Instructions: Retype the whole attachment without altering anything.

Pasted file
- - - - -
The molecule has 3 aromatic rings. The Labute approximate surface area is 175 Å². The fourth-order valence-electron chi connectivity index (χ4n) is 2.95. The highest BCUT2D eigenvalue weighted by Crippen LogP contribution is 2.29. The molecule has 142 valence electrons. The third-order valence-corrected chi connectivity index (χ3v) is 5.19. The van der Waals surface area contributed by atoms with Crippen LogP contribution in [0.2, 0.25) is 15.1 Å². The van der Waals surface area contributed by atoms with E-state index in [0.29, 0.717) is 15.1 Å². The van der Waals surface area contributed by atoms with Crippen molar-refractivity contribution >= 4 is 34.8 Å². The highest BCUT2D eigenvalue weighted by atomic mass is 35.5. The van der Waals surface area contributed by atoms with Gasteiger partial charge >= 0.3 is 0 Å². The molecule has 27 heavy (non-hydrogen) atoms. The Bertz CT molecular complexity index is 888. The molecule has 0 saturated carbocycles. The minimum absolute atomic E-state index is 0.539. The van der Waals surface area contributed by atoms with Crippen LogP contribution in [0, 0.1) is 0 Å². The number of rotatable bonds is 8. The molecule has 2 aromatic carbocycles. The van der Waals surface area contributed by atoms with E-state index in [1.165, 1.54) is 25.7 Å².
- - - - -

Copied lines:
The molecule has 3 aromatic rings. The Labute approximate surface area is 175 Å². The fourth-order valence-electron chi connectivity index (χ4n) is 2.95. The highest BCUT2D eigenvalue weighted by Crippen LogP contribution is 2.29. The molecule has 142 valence electrons. The third-order valence-corrected chi connectivity index (χ3v) is 5.19. The van der Waals surface area contributed by atoms with Crippen LogP contribution in [0.2, 0.25) is 15.1 Å². The van der Waals surface area contributed by atoms with E-state index in [0.29, 0.717) is 15.1 Å². The van der Waals surface area contributed by atoms with Crippen molar-refractivity contribution >= 4 is 34.8 Å². The highest BCUT2D eigenvalue weighted by atomic mass is 35.5. The van der Waals surface area contributed by atoms with Gasteiger partial charge >= 0.3 is 0 Å². The molecule has 27 heavy (non-hydrogen) atoms. The Bertz CT molecular complexity index is 888. The molecule has 0 saturated carbocycles. The minimum absolute atomic E-state index is 0.539. The van der Waals surface area contributed by atoms with Crippen LogP contribution in [0, 0.1) is 0 Å². The number of rotatable bonds is 8. The molecule has 2 aromatic carbocycles. The van der Waals surface area contributed by atoms with E-state index in [1.165, 1.54) is 25.7 Å².